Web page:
1504.3 Applicant Makes the Determination
As a general rule, the applicant – ” not the U.S. Copyright Office – ” should determine whether the work is subject to the best edition requirement for purposes of registration. This determination should be based on the facts that exist at the time when the claim is filed with the Office.
The registration specialist will not ordinarily conduct independent research to determine whether a particular work is subject to the best edition requirement, whether the applicant submitted the best edition of that work, or whether a different edition may be required. In most cases, the specialist will accept the applicant’s determination, unless it is contradicted by information provided in the deposit itself or elsewhere in the registration materials. The Office leaves it to a court to determine whether a failure to comply with the best edition requirement was a knowing misrepresentation.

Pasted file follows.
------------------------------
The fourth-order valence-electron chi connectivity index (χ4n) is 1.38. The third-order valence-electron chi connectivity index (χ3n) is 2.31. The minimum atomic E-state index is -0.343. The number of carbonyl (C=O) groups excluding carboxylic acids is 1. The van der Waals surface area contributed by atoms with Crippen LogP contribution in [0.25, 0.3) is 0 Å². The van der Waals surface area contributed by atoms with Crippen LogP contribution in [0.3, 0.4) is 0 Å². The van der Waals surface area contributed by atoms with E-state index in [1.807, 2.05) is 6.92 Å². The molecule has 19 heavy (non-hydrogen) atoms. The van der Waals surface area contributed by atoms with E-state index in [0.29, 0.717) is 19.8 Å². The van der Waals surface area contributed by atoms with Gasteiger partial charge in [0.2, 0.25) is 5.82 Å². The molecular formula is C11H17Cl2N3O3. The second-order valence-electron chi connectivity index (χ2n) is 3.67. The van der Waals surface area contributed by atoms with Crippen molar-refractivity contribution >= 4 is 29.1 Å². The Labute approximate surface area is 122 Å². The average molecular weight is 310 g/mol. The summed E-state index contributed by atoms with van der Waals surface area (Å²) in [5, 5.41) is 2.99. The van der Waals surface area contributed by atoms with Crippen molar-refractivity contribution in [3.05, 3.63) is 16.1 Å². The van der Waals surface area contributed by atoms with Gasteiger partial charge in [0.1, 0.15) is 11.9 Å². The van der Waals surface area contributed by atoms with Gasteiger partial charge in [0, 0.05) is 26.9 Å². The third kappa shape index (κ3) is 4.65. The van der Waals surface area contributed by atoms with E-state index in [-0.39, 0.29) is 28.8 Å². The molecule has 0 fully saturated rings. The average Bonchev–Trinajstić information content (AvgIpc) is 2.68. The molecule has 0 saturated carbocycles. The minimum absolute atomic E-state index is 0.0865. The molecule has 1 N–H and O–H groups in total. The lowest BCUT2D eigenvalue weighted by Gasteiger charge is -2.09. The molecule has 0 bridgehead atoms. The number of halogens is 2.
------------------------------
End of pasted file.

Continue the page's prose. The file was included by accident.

If the work was published solely in a format that is not listed in the Best Edition Statement, the applicant may seek further guidance concerning the deposit requirements for registration by submitting a written request to the Office of Registration Policy & Practice. The Office will provide the applicant with general information about the provisions of the Copyright Act, including the statutory definition of “best edition,” and will explain the regulatory requirements for registering that type of work.